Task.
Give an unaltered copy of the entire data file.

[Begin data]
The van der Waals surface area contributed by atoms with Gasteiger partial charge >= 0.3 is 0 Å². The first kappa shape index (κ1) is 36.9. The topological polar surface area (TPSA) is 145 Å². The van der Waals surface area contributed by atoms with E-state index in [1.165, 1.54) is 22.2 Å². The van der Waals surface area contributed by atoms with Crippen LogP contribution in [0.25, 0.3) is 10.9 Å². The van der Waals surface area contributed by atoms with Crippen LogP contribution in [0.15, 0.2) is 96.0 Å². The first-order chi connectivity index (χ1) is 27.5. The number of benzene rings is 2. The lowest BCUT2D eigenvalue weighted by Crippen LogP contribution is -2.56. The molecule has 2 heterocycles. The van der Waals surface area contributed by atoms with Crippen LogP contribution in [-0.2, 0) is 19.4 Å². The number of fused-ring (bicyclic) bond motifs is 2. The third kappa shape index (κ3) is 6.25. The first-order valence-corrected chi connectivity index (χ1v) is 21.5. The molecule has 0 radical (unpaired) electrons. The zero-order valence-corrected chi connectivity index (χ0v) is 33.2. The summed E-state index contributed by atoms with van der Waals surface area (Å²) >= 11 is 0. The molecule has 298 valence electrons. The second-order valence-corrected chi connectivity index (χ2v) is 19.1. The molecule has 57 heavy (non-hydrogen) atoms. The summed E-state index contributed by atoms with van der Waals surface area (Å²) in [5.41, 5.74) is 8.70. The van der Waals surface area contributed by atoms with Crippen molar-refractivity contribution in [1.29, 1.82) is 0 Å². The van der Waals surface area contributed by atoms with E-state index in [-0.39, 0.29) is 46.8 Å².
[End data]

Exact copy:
The van der Waals surface area contributed by atoms with Gasteiger partial charge >= 0.3 is 0 Å². The first kappa shape index (κ1) is 36.9. The topological polar surface area (TPSA) is 145 Å². The van der Waals surface area contributed by atoms with E-state index in [1.165, 1.54) is 22.2 Å². The van der Waals surface area contributed by atoms with Crippen LogP contribution in [0.25, 0.3) is 10.9 Å². The van der Waals surface area contributed by atoms with Crippen LogP contribution in [0.15, 0.2) is 96.0 Å². The first-order chi connectivity index (χ1) is 27.5. The number of benzene rings is 2. The lowest BCUT2D eigenvalue weighted by Crippen LogP contribution is -2.56. The molecule has 2 heterocycles. The van der Waals surface area contributed by atoms with Crippen LogP contribution in [-0.2, 0) is 19.4 Å². The number of fused-ring (bicyclic) bond motifs is 2. The third kappa shape index (κ3) is 6.25. The first-order valence-corrected chi connectivity index (χ1v) is 21.5. The molecule has 0 radical (unpaired) electrons. The zero-order valence-corrected chi connectivity index (χ0v) is 33.2. The summed E-state index contributed by atoms with van der Waals surface area (Å²) >= 11 is 0. The molecule has 298 valence electrons. The second-order valence-corrected chi connectivity index (χ2v) is 19.1. The molecule has 57 heavy (non-hydrogen) atoms. The summed E-state index contributed by atoms with van der Waals surface area (Å²) in [5.41, 5.74) is 8.70. The van der Waals surface area contributed by atoms with Crippen molar-refractivity contribution in [1.29, 1.82) is 0 Å². The van der Waals surface area contributed by atoms with E-state index in [-0.39, 0.29) is 46.8 Å².